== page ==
9. The consortium started a patent search process aimed to identify the relevant patents in the project’s area of applicability to protect developed intellectual property.
  10. The project partners finalized the deliverables required for this phase.


Hardware Architecture

The figure below illustrates the detailed hardware architecture of the PREVENT project. The architecture conforms to the one proposed within the previous project phase. Detected events (e.g., using a dispenser, waste bin, equipment disinfection) are managed directly on the PREVENT server and synchronized with the information provided by the indoor localization system. Detected events are transmitted via Ethernet and a dedicated connection is required for real-time positioning information. Medical personnel can be notified of any regulation breach detected by the system via mobile phone. Each monitored person has an associated tag. The system is configurable, as new sensors can be added to an existing deployment at any time.

PREVENT Architecture


The hardware architecture has the following components:

  • Wireless (WiFi) and contactless (time of flight) sensors for detecting events.
  • Tags that are used to determine a person’s position for indoor localization or to connect them to detected events.
  • Server hardware that runs the PREVENT software server components
  • Additional PC to manage tags allocation and management (charging, firmware updating etc.)


Software Architecture

The detailed software architecture of the PREVENT system is detailed below. The architecture observes the main components of the precursor HAI-OPS projects. The most important components are briefly detailed within the present section.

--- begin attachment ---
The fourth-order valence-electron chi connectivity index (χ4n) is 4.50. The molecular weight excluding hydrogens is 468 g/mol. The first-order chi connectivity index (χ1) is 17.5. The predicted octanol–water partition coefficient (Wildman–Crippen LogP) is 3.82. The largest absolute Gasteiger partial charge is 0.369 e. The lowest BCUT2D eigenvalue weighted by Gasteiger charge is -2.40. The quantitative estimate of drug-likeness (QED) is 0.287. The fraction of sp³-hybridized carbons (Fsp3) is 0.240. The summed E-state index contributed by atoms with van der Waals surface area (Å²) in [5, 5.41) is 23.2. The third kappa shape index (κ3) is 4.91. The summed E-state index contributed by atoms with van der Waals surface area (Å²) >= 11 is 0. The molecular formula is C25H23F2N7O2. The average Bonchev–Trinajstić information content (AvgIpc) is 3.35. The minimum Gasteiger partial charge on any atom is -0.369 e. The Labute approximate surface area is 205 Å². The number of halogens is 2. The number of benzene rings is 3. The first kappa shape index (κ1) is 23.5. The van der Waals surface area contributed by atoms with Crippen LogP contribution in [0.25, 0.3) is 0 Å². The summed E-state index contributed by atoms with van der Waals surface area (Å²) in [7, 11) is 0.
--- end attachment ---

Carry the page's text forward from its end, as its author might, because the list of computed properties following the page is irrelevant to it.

Software Architecture


Sensor system – SEWIO RTLS. The SEWIO RTLS system for accurate indoor localization is based on ultra wide-band technology and is comprised of multiple hardware elements (tags and anchors), together with the SEWIO software server. The system is licensed as one and runs on a mini-PC type computer. The server collects data from deployed equipment, runs localization algorithms and sends the data towards an MQTT broker. From here, data is read by the PREVENT server.


Sensor system – In-house sensor controller. The equipment developed during the project aims to detect events that are important for infection prevention (e.g. operating a faucet, a disinfectant dispenser etc.). They include several hardware components together with a software controller through which events are transmitted to the MQTT broker and then, to the PREVENT software server.


Sensor system – Gateway. The gateway component is represented by a server that runs the SEWIO  software and an MQTT broker. A mini-PC is used as part of the project. The MQTT broker centralizes messages from all connected equipment and transmits them to the software server.